• Whole rye flour from organic produce, but you can use any cereal based flour
  • Salt, for the taste and for preventing the proliferation of moulds
  • White sugar, to support the initial phases of fermentation, when yeasts and bacteria are still weak
  • Water (not in the picture)

Let's start the batch!

In a sterilised bowl (hot water is enough), put 20-30 grams of flour, with 15-20 grams of water. Add a teaspoon of sugar and a pinch of salt. Add some water, keep the batch pasty, not too liquid. Whisk everything with a sterilised fork.

First refresh

After 24 hours, add some flour, some sugar and water. Whisk everything again with a sterilised fork.

And again, cover the bowl and store it.

Next refreshes

Let 24h pass again.

I am preparing this batch in June, temperatures are high so it took only 2 days for the yeasts and bacteria to wake up. If you do it in winter you may need a 3rd or even a 4th refresh.

You know you are doing it right because your batch is inflating and you can see some nice bubbles through the glass. It also has to smell pleasantly, if it doesn’t (or if you notice the formation of white moulds on the top) throw everything and start again. However, if you follow my instructions and sterilise your tools this is very unlikely to happen.

Also, don’t breath or sneeze over the batch. And don’t put the sterilised fork in your mouth and then keep mixing.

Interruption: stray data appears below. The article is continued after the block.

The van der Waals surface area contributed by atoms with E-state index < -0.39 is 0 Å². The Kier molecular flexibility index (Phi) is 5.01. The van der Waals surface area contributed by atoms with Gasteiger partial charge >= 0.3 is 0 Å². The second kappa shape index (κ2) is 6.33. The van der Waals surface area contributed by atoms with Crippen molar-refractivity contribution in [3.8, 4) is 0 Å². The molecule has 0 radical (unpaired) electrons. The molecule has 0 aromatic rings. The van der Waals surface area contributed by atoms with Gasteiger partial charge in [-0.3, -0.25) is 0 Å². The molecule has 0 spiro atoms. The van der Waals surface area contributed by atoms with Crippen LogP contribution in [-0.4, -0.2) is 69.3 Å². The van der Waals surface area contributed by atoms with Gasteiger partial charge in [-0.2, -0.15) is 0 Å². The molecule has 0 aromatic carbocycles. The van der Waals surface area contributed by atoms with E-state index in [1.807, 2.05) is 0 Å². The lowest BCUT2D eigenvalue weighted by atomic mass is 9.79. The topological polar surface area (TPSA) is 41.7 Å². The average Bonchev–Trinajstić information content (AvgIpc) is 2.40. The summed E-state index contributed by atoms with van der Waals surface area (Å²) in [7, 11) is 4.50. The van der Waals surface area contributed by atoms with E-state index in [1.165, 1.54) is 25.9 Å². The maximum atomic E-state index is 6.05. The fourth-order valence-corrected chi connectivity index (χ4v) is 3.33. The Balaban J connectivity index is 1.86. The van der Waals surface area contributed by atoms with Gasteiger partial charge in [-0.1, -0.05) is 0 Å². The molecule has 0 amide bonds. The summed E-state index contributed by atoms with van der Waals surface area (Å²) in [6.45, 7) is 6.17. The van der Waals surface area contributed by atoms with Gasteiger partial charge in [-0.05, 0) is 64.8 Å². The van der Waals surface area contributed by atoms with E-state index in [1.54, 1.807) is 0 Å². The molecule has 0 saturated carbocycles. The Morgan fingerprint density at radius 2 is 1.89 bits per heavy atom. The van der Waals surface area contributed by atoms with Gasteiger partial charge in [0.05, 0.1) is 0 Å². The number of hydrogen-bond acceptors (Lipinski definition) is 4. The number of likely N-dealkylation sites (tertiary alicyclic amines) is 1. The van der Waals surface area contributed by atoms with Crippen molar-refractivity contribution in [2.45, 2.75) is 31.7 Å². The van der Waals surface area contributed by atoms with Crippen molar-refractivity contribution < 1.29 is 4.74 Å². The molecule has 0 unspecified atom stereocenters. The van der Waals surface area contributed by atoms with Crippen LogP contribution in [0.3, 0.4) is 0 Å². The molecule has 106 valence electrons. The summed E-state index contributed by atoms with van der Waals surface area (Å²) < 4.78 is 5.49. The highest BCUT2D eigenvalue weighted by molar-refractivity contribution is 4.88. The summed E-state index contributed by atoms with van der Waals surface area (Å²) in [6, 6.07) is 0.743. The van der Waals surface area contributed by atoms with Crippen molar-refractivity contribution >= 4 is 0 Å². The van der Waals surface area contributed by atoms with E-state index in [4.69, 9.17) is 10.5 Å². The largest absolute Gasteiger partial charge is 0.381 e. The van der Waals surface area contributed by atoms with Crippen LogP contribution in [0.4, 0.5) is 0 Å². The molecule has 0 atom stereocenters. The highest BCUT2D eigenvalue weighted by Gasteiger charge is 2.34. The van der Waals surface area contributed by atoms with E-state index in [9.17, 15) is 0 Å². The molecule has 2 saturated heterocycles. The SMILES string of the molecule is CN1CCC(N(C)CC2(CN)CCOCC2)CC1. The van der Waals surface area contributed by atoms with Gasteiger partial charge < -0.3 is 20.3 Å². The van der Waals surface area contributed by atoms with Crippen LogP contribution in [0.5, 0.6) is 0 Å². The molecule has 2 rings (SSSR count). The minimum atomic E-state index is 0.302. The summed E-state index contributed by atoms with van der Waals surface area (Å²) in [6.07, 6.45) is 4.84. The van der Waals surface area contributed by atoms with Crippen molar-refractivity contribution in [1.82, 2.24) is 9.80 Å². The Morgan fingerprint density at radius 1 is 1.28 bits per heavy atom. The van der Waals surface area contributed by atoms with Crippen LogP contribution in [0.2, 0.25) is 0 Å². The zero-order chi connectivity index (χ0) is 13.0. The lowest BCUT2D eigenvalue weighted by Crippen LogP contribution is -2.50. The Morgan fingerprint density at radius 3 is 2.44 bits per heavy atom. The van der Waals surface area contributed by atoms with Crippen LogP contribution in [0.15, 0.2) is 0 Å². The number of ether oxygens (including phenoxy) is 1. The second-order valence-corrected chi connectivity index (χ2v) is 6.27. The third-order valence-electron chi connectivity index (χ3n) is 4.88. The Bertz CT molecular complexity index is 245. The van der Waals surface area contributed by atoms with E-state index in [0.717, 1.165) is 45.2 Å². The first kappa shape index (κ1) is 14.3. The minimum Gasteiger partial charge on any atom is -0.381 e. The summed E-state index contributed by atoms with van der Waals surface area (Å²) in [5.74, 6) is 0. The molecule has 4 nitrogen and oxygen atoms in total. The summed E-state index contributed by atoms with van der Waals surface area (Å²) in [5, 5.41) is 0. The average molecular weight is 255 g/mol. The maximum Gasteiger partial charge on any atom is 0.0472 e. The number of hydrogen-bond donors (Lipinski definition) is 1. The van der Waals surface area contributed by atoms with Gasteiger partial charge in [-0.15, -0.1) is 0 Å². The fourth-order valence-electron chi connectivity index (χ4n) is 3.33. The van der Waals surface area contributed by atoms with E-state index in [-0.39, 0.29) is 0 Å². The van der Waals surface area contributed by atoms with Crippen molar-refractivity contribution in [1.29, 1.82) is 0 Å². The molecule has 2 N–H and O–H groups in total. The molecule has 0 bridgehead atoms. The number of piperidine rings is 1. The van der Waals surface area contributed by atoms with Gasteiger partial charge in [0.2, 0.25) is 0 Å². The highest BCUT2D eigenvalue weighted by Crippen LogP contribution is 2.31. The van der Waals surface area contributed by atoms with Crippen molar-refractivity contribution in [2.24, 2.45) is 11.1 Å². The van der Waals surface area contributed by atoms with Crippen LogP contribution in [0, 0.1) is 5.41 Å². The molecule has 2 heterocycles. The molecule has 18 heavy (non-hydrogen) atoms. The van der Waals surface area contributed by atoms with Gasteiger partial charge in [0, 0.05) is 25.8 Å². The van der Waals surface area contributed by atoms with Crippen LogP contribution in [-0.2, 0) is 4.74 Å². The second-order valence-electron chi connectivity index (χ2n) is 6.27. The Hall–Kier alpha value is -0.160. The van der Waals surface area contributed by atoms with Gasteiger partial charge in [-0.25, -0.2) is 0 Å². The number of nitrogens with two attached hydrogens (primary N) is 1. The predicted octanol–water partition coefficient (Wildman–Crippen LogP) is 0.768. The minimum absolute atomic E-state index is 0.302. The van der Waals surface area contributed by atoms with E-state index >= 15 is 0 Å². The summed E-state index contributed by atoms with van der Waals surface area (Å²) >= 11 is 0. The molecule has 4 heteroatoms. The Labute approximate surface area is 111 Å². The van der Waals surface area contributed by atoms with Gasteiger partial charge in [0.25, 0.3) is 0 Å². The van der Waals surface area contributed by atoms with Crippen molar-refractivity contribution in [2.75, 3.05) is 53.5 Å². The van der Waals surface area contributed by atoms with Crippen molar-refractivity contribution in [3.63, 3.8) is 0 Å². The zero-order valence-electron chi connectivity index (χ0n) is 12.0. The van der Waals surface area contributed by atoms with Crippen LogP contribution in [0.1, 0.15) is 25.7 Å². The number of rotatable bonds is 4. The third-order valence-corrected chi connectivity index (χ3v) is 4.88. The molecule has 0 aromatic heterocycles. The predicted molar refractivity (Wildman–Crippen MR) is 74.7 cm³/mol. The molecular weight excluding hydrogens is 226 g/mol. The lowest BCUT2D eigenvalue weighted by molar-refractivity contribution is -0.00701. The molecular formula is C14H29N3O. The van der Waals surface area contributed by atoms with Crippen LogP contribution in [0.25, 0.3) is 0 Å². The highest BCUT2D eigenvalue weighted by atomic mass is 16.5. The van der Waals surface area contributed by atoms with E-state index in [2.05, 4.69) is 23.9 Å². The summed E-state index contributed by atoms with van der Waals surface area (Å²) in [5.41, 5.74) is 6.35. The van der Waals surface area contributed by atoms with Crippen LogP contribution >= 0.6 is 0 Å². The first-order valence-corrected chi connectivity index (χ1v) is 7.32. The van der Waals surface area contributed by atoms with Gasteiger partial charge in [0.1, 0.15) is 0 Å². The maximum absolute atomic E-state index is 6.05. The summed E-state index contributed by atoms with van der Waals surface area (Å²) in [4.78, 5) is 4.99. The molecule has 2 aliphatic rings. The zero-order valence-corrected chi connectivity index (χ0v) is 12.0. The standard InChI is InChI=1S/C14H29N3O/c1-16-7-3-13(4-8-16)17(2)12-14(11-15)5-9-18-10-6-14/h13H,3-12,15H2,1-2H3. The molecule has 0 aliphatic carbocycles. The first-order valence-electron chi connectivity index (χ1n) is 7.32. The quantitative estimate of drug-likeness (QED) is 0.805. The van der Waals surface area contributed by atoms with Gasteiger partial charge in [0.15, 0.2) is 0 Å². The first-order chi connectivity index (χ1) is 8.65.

The “mother” is ready

This is your homemade version of the backer’s yeasts cube you can buy at the supermarket. It can be used to make bread and not only: I successfully prepared sourdough pizza, sourdough muffins and Alsatian pain d’├ępice.

Prepare your bread

Add flour, some sugar and water. Mix everything. Keep the batch pasty, if it becomes too liquid add some flour.


This picture is to give you an idea of the expected consistency.

If you think it is too dry, remember this: yeast fermentation transforms sugars into alcohol, and lacto-acid fermentation transforms sugars into lactic acid. You don’t want your batch to be too runny, or the texture will break down and you won’t get those nice holes, so characteristic of sourdough bread.

Preparing the pan

Put some oil of olive in a pancake pan and spread it with a brush or a cloth. Alternatively you can rub the interior with some butter. Add some flour, move it around and throw the extra. This is to ensure your bread is not going to stitch to the bottom and to the corners.